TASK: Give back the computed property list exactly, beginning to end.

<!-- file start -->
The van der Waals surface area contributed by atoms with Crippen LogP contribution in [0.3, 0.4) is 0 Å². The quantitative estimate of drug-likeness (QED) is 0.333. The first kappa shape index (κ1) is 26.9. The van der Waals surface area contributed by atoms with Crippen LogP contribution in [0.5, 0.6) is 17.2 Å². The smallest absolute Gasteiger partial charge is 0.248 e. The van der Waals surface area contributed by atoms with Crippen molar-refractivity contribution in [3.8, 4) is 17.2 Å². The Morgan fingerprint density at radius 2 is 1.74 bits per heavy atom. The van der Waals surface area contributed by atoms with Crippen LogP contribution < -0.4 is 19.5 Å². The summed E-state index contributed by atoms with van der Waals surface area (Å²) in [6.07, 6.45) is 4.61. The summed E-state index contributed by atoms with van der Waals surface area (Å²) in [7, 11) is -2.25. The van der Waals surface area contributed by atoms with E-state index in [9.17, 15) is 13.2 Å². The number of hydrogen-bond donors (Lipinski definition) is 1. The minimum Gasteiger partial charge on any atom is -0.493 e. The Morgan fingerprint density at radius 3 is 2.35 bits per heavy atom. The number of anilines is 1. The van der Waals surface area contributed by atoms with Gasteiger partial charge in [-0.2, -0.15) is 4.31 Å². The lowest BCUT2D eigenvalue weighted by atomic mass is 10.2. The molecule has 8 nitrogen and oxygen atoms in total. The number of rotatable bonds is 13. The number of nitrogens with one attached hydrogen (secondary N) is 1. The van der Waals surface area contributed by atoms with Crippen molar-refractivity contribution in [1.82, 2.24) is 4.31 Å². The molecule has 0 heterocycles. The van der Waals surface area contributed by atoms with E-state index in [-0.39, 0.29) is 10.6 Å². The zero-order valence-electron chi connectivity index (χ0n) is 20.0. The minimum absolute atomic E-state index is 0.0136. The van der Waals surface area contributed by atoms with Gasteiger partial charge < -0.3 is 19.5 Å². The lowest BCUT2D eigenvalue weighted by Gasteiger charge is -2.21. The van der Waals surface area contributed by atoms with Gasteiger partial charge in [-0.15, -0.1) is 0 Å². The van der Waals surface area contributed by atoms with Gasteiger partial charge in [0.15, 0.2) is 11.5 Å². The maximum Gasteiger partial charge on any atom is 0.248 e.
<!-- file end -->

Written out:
The van der Waals surface area contributed by atoms with Crippen LogP contribution in [0.3, 0.4) is 0 Å². The quantitative estimate of drug-likeness (QED) is 0.333. The first kappa shape index (κ1) is 26.9. The van der Waals surface area contributed by atoms with Crippen LogP contribution in [0.5, 0.6) is 17.2 Å². The smallest absolute Gasteiger partial charge is 0.248 e. The van der Waals surface area contributed by atoms with Crippen molar-refractivity contribution in [3.8, 4) is 17.2 Å². The Morgan fingerprint density at radius 2 is 1.74 bits per heavy atom. The van der Waals surface area contributed by atoms with Crippen LogP contribution < -0.4 is 19.5 Å². The summed E-state index contributed by atoms with van der Waals surface area (Å²) in [6.07, 6.45) is 4.61. The summed E-state index contributed by atoms with van der Waals surface area (Å²) in [7, 11) is -2.25. The van der Waals surface area contributed by atoms with E-state index in [9.17, 15) is 13.2 Å². The number of hydrogen-bond donors (Lipinski definition) is 1. The minimum Gasteiger partial charge on any atom is -0.493 e. The Morgan fingerprint density at radius 3 is 2.35 bits per heavy atom. The number of anilines is 1. The van der Waals surface area contributed by atoms with Gasteiger partial charge in [-0.2, -0.15) is 4.31 Å². The lowest BCUT2D eigenvalue weighted by atomic mass is 10.2. The molecule has 8 nitrogen and oxygen atoms in total. The number of rotatable bonds is 13. The number of nitrogens with one attached hydrogen (secondary N) is 1. The van der Waals surface area contributed by atoms with Crippen molar-refractivity contribution in [1.82, 2.24) is 4.31 Å². The molecule has 0 heterocycles. The van der Waals surface area contributed by atoms with E-state index in [-0.39, 0.29) is 10.6 Å². The zero-order valence-electron chi connectivity index (χ0n) is 20.0. The minimum absolute atomic E-state index is 0.0136. The van der Waals surface area contributed by atoms with Gasteiger partial charge < -0.3 is 19.5 Å². The lowest BCUT2D eigenvalue weighted by Gasteiger charge is -2.21. The van der Waals surface area contributed by atoms with Gasteiger partial charge in [-0.15, -0.1) is 0 Å². The van der Waals surface area contributed by atoms with Gasteiger partial charge in [0.15, 0.2) is 11.5 Å². The maximum Gasteiger partial charge on any atom is 0.248 e.